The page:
MPC and ECB: rates unchanged. And British Gas cuts energy prices

No rate hikes from either the Bank of England or the European Central Bank today, in line with the market’s expectations. The MPC will have seen January’s inflation data (out next week), so it’s therefore unlikely (though not impossible) that CPI rose above December’s 3% level and into the territory where Mervyn King has to write a letter to the Chancellor. In fact today’s news that British Gas is cutting both gas (-17%) and electricity (-11%) prices as of March makes the outlook for UK inflation a little more benign. Together these items account for 3% of the Consumer Price Index, and if competitors follow suit, the impact of the price falls will be to take around 0.4% off the inflation rate. In addition, with the IDS wage data for January’s pay settlements having been revised down from the early estimate of 4% to 3.5%, the MPC will be a little more relaxed that a wage inflation spiral in not underway. The ECB however have had no such comfort, with the German metal workers union demanding 6.5%, and the Italian banking union 10%.

In the UK then we’re waiting to see some sustained weakness in housing before we call a peak in rates (mortgage approvals have fallen, but the HBOS house price index rose again today), but it might not be that far away. In the Eurozone however rates will need to go up at least a couple more times – wage growth is a threat, money supply is extremely strong, and economic growth continues to surprise to the upside. So we expect the ECB to be at, or above, 4% later this year.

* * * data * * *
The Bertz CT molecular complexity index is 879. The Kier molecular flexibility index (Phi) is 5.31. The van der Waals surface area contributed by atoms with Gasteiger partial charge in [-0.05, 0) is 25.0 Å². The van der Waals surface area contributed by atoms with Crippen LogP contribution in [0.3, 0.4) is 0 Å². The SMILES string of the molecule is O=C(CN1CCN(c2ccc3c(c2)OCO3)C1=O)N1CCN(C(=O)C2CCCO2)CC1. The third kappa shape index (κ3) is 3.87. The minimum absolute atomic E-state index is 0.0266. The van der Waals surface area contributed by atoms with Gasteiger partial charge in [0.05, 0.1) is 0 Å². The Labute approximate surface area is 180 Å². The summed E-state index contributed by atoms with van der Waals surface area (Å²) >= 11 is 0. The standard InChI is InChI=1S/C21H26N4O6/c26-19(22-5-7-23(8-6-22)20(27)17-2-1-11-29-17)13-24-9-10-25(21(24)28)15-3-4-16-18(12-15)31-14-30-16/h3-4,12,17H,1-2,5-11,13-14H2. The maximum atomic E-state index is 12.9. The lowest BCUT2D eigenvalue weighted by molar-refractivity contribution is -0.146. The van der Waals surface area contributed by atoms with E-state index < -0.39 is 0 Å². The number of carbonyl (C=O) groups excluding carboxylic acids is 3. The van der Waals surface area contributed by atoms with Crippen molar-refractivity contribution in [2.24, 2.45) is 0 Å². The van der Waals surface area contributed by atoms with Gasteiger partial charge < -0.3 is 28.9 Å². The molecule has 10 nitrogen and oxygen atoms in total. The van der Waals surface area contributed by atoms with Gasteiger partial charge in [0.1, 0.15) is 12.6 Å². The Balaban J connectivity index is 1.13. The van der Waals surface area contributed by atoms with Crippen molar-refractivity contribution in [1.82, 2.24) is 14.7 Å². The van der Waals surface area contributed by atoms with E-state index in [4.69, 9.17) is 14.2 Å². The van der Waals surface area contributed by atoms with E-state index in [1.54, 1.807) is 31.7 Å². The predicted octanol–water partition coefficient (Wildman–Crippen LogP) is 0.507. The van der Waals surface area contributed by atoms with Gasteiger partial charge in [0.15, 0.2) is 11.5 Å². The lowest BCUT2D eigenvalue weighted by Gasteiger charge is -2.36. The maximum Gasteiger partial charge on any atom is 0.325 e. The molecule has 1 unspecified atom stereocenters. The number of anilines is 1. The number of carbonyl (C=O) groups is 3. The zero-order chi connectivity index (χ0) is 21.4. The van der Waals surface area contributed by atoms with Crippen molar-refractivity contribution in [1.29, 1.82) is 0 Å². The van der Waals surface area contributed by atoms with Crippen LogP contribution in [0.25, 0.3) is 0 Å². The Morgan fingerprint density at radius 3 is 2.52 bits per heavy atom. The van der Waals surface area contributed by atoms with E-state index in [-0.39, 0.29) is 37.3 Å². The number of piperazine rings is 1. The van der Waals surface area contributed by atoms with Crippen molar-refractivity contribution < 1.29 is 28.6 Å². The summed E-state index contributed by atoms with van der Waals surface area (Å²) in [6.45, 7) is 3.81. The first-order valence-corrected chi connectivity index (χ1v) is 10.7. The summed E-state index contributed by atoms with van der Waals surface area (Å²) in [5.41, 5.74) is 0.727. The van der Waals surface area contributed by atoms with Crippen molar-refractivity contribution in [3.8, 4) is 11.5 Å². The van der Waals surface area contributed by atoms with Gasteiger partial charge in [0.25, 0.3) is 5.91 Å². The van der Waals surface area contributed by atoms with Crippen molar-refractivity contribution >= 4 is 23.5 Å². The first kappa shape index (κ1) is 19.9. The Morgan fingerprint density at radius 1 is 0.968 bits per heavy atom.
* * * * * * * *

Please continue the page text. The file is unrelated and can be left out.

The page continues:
The value of investments will fluctuate, which will cause prices to fall as well as rise and you may not get back the original amount you invested. Past performance is not a guide to future performance.

Jim Leaviss

Job Title: CIO Public Fixed Income

Specialist Subjects: Macro economics and fixed interest asset allocation

Likes: Cycling, factory records, dim sum

Heroes: Brian Clough, Morrissey, Neil Armstrong

View profile
Blast from the Past logo Blast from the Past logo

16 years of comment

Discover historical blogs from our extensive archive with our Blast from the past feature. View the most popular blogs posted this month - 5, 10 or 15 years ago!

Next Blogs